National Clearinghouse on Homeless Youth and Families

Runaway and Homeless Youth, Mental Health, and Trauma-Informed Care

People sitting in a circle. The focus is on their hands; their faces are not visible.

Young people run away or become homeless for a variety of reasons, many of which can be linked to psychological and emotional trauma. Whether it’s abuse, the consequences of living in poverty, a lack of empathy and support for their self-identity, or some combination of the three, runaway and homeless youth (RHY) often experience significant challenges to their happiness and well-being. Many confront this situation even before they encounter the perils of setting off on their own. Once they run away,  they are susceptible to a host of additional dangers and health risks, many of which can exact additional tolls on their mental health.

Complex Trauma and RHY

Youth.gov reports that, relative to the general youth population, these young people “experience higher rates of a number of psychiatric disorders (e.g., depression, anxiety, and conduct disorders) and often lack access to health and behavioral health care.” Other studies have found that as much as 84 percent of homeless youth exhibit symptoms of at least one psychiatric disorder.

While homelessness is highly correlated with a number of psychological and psychiatric factors, research is less clear on the cause and effect relationship between homelessness and mental health issues. Data point to one important relationship; young people who experience prolonged or chronic homelessness seem to be at higher risk. The U.S. Department of Health and Human Services’ Office of the Assistant Secretary for Planning and Evaluation reports,

Youth at highest risk of experiencing five or more years of homelessness reported more mental health issues than lower-risk peers, including depression (66.7% vs. 51.2%) and posttraumatic stress (46.7% vs. 30.4%). This highest risk group also reported higher rates of traumatic experiences including physical abuse (64.6% vs. 39.5%), sexual molestation (46.7% vs. 23.3%), and sexual assault (42.6% vs. 19.0%), as well as higher rates of current substance use including methamphetamine use (40.9% vs. 23.7%) and marijuana use (66.7% vs. 45.9%).

These struggles can lead to drastic consequences. The National Health Care for the Homeless Council reports that “more than 40 percent of homeless teens struggle with depression, which is 12 percentage points higher than their housed peers. School-age children and youth who are homeless are three times more likely to attempt suicide than students who live at home with a parent or guardian.” Additionally, the rate of suicide among LGBT homeless youth is more than double the rate of their non-LGBT homeless peers.

An Appropriate Response: Trauma-Informed Care

Researchers have coined the term “complex trauma” to encompass the interaction among multiple types of traumatic experiences. For RHY youth some occur prior to homelessness, some occur during it, and no two young peoples’ experiences of trauma or reactions to it are the same. Still, a unifying message is clear: proper services and treatment require a baseline recognition that RHY mental health struggles are multifaceted. They need behavioral health services as a standard and sustained part of their case management and recovery.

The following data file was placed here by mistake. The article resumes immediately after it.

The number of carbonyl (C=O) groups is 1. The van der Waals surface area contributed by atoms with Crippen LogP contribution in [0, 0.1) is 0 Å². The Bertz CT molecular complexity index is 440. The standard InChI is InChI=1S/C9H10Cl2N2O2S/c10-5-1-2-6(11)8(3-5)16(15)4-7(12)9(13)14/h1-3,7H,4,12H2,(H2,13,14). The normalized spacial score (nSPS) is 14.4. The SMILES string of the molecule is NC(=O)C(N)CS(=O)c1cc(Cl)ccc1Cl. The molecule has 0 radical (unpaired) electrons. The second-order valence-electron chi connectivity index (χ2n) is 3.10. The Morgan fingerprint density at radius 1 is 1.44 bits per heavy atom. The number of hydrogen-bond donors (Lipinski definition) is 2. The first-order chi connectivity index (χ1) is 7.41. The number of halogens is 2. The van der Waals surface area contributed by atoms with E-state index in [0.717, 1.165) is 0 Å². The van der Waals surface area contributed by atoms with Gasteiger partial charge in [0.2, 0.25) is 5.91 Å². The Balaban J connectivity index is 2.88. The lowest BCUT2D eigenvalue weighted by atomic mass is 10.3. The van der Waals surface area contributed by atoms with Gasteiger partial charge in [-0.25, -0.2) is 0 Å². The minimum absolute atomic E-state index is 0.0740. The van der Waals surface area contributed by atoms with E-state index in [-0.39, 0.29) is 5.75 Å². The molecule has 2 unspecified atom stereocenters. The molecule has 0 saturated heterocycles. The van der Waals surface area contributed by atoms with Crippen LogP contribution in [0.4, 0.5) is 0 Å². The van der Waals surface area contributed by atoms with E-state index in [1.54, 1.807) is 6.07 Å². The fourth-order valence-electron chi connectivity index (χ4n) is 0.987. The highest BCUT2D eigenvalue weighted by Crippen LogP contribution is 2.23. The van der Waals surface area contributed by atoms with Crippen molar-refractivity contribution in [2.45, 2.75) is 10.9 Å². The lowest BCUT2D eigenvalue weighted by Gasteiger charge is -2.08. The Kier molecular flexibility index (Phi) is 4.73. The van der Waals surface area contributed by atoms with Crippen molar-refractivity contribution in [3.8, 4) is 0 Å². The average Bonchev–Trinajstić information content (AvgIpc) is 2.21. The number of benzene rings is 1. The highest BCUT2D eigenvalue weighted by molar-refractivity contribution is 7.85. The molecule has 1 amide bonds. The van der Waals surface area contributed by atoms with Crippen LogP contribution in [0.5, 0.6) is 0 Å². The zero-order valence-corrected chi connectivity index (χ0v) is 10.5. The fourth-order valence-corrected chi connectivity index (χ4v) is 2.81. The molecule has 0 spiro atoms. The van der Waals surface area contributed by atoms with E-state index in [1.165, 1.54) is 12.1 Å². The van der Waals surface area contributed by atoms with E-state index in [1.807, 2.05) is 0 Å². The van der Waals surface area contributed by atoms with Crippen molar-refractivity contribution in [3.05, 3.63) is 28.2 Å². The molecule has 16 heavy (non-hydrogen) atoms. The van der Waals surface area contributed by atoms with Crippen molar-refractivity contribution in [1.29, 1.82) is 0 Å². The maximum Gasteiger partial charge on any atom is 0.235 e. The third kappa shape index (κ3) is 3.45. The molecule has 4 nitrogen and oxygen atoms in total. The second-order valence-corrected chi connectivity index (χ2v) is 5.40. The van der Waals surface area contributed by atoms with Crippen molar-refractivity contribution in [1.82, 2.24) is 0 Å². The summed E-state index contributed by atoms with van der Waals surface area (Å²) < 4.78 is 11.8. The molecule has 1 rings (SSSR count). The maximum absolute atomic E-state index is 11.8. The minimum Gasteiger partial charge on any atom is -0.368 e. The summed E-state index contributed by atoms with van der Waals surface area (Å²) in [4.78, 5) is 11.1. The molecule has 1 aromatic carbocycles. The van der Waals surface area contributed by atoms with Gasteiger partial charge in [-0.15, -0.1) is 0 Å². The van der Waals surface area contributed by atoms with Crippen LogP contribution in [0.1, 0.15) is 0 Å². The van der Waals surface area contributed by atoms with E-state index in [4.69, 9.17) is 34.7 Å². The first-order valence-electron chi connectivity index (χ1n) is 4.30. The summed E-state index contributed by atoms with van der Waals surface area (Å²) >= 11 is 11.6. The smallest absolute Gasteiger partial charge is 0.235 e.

In response to this, FYSB supports — and many RHY-serving grantees practice — trauma-informed care (TIC). TIC is more than just a single practice or approach. TIC serves as a treatment model for entire organizations and many service providers. According to the Substance Abuse and Mental Health Services Administration (SAMHSA), various TIC models exist but all should include these key elements: (1) realizing the widespread impact of trauma and understanding potential paths to recovery; (2) recognizing the signs and symptoms of trauma in families, staff, and others involved with the system; (3) responding by fully integrating knowledge about trauma into practices, procedures, and practices; and (4) seeking to actively resist re-traumatization. SAMHSA also lists six core principles of TIC, which are designed to support staff as well as the people they serve:

  1. Safety 
  2. Trustworthiness and transparency 
  3. Peer support and mutual self-help 
  4. Collaboration and mutuality 
  5. Empowerment, voice, and choice 
  6. Cultural, historical, and gender issues 

For RHY services, TIC means recognizing and addressing young people’s trauma at every phase of their interaction with a program. There are models for trauma-informed intake processes and therapeutic approaches at RHY programs, and SAMHSA offers a thorough list of TIC resources for serving other youth populations as well. The Administration on Children and Families lists a large number of toolkits and briefs on using TIC in youth settings, arranged by theme. The National Child Traumatic Stress Network has many resources for using TIC in family therapeutic settings.

For youth-serving agencies who are looking to make their entire service array trauma informed, RHYTTAC offers a fact sheet explaining how programs can adopt an organization-wide trauma-informed care model. A SAMHSA brief also outlines ways to bring TIC to the entire youth-serving sector in your community. The Trauma-Informed Care Project lists trainings and events for this field, many of which are applicable to youth services.

About RHYi Issue Briefs

Issue Briefs, developed by the National Clearinghouse on Homeless Youth and Families, provide information about runaway and homeless youth and the issues that affect them.